Artwork by Saurabh Shandilya

From conversation on:
Mar 20, 2021

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In the great enveloping cosmic dark, our planet is but a pale blue dot. A pale blue dot teeming with a myriad of lifeforms carving out their own unique path not just to survive but to thrive. Have you ever thought about these countless beings of all shapes, sizes, colors that coexist in this intricately complex ecosystem that we call our home? Dr. Renee Maria Borges is a pioneering expert from the very field of evolutionary and ecological sciences, who has gone on adventures through forests and jungles all over the world, witnessing and explaining the miracles of the wild, trying to uncover the underlying complex relations that connect different species. In our conversation with her, we explore her research which deals with a vast range of topics ranging from fungus farming termites to fig pollinating wasps as Dr. Borges, a Professor at the Centre for Ecological Science, IISc, explains the intricacies of life with the help of scintillating stories from her own treasure trove of experiences.

You can't stare at a computer screen or just read blogs to get inspiration. Inspiration comes to you by sitting on a bank of a river or in an open grass field.



Dr. Renee M. Borges Professor, Centre for Ecological Sciences, Indian Institute of Science, Bangalore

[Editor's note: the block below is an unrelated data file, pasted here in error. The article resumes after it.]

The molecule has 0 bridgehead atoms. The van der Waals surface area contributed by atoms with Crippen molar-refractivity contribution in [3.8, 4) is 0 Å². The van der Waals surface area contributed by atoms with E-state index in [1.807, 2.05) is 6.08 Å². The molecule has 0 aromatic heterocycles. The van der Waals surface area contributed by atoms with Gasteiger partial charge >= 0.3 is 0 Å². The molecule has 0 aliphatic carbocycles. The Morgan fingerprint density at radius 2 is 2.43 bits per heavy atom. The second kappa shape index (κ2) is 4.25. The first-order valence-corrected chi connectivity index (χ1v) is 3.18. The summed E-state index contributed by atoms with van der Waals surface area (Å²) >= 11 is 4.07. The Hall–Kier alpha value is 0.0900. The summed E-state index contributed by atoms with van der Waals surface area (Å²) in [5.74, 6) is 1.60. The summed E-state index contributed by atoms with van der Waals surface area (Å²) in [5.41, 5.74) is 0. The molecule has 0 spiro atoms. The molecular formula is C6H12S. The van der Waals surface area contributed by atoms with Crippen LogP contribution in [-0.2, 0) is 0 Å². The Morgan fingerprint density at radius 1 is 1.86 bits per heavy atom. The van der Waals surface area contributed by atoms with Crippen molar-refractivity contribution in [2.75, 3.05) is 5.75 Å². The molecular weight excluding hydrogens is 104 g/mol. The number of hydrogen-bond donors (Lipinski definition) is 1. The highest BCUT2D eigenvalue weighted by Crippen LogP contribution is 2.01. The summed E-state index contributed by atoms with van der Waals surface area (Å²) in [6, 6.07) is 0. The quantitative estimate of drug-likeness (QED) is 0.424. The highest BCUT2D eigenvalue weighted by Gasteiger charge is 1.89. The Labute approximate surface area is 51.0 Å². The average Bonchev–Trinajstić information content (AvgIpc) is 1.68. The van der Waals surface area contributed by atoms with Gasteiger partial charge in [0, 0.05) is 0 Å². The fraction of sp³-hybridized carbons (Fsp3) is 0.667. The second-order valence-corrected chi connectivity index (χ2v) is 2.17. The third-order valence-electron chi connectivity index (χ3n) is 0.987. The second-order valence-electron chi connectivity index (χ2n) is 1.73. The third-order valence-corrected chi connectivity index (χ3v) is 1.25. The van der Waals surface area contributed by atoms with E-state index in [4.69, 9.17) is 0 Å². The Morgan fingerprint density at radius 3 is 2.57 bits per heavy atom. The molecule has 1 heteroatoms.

Dr. Renee Maria Borges is an evolutionary biologist and professor, pursuing research in the extremely lush and immersive field of Ecology, working majorly along the lines of evolutionary ecology of species interactions. She pursued her bachelor’s and master’s degrees in Zoology from University of Bombay, and further went on to pursue her Doctoral degree from the University of Miami, USA, working in Ecology, Evolution and Behavioural Science. Further from there, Dr. Borges held a visiting faculty position at the Wildlife Institute of India in Dehradun, and later also served as the deputy director of research at the Bombay National History Society. Subsequently, she went on to join the Centre for Ecological Sciences at the Indian Institute of Science, Bangalore, and is currently a professor there. Her research interests lie in the evolutionary ecology of species interactions, investigating the chemical and visual ecology of such interactions while also partaking in fundamental research towards practical applications. Her research has taken her to study the forests, jungles and myriad of ecologically rich systems across the world, including the forests of Panama, Costa Rica and the Western Ghats, exploring the intricate relationships that different species share in order to survive in the wild.